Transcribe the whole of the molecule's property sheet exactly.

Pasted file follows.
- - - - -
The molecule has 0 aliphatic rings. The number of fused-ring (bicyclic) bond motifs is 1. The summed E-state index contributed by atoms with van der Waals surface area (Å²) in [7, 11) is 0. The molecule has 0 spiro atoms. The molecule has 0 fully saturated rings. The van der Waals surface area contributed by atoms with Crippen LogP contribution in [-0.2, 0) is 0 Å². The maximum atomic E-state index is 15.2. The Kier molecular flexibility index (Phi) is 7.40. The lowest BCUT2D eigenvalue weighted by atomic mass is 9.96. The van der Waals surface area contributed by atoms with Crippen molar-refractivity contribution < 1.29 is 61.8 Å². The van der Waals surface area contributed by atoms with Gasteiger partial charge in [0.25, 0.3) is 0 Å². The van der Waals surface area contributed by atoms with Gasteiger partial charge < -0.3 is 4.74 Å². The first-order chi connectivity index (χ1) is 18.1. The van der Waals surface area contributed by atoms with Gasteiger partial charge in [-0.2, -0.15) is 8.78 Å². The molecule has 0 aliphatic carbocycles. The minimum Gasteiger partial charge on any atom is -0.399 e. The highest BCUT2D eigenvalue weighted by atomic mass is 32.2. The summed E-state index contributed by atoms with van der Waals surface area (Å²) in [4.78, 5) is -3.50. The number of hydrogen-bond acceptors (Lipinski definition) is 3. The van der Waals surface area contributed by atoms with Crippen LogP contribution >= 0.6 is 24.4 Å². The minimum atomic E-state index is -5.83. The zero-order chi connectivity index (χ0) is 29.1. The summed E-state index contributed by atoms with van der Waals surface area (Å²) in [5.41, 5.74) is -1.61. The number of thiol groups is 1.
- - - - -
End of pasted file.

The molecule has 0 aliphatic rings. The number of fused-ring (bicyclic) bond motifs is 1. The summed E-state index contributed by atoms with van der Waals surface area (Å²) in [7, 11) is 0. The molecule has 0 spiro atoms. The molecule has 0 fully saturated rings. The van der Waals surface area contributed by atoms with Crippen LogP contribution in [-0.2, 0) is 0 Å². The maximum atomic E-state index is 15.2. The Kier molecular flexibility index (Phi) is 7.40. The lowest BCUT2D eigenvalue weighted by atomic mass is 9.96. The van der Waals surface area contributed by atoms with Crippen molar-refractivity contribution < 1.29 is 61.8 Å². The van der Waals surface area contributed by atoms with Gasteiger partial charge in [0.25, 0.3) is 0 Å². The van der Waals surface area contributed by atoms with Gasteiger partial charge < -0.3 is 4.74 Å². The first-order chi connectivity index (χ1) is 18.1. The van der Waals surface area contributed by atoms with Gasteiger partial charge in [-0.2, -0.15) is 8.78 Å². The molecule has 0 aliphatic carbocycles. The minimum Gasteiger partial charge on any atom is -0.399 e. The highest BCUT2D eigenvalue weighted by atomic mass is 32.2. The summed E-state index contributed by atoms with van der Waals surface area (Å²) in [4.78, 5) is -3.50. The number of hydrogen-bond acceptors (Lipinski definition) is 3. The van der Waals surface area contributed by atoms with Crippen LogP contribution >= 0.6 is 24.4 Å². The minimum atomic E-state index is -5.83. The zero-order chi connectivity index (χ0) is 29.1. The summed E-state index contributed by atoms with van der Waals surface area (Å²) in [5.41, 5.74) is -1.61. The number of thiol groups is 1.